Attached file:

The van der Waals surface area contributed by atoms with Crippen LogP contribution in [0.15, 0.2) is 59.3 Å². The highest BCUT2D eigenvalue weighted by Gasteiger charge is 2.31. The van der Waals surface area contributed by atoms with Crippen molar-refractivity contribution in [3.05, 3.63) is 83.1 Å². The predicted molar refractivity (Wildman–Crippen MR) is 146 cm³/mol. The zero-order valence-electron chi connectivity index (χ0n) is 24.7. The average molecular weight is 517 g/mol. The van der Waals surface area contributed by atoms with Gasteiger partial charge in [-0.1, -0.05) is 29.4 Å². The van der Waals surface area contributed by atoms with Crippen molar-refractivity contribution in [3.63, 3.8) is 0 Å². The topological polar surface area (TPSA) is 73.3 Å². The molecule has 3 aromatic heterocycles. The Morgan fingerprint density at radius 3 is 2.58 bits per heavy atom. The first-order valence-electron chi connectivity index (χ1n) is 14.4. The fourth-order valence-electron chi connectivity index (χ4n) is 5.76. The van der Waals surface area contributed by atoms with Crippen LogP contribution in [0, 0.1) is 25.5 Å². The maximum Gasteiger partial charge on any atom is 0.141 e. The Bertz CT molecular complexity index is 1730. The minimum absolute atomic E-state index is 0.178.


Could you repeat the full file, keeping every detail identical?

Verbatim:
The van der Waals surface area contributed by atoms with Crippen LogP contribution in [0.15, 0.2) is 59.3 Å². The highest BCUT2D eigenvalue weighted by Gasteiger charge is 2.31. The van der Waals surface area contributed by atoms with Crippen molar-refractivity contribution in [3.05, 3.63) is 83.1 Å². The predicted molar refractivity (Wildman–Crippen MR) is 146 cm³/mol. The zero-order valence-electron chi connectivity index (χ0n) is 24.7. The average molecular weight is 517 g/mol. The van der Waals surface area contributed by atoms with Gasteiger partial charge in [-0.1, -0.05) is 29.4 Å². The van der Waals surface area contributed by atoms with Crippen molar-refractivity contribution in [3.63, 3.8) is 0 Å². The topological polar surface area (TPSA) is 73.3 Å². The molecule has 3 aromatic heterocycles. The Morgan fingerprint density at radius 3 is 2.58 bits per heavy atom. The first-order valence-electron chi connectivity index (χ1n) is 14.4. The fourth-order valence-electron chi connectivity index (χ4n) is 5.76. The van der Waals surface area contributed by atoms with Crippen LogP contribution in [0, 0.1) is 25.5 Å². The maximum Gasteiger partial charge on any atom is 0.141 e. The Bertz CT molecular complexity index is 1730. The minimum absolute atomic E-state index is 0.178.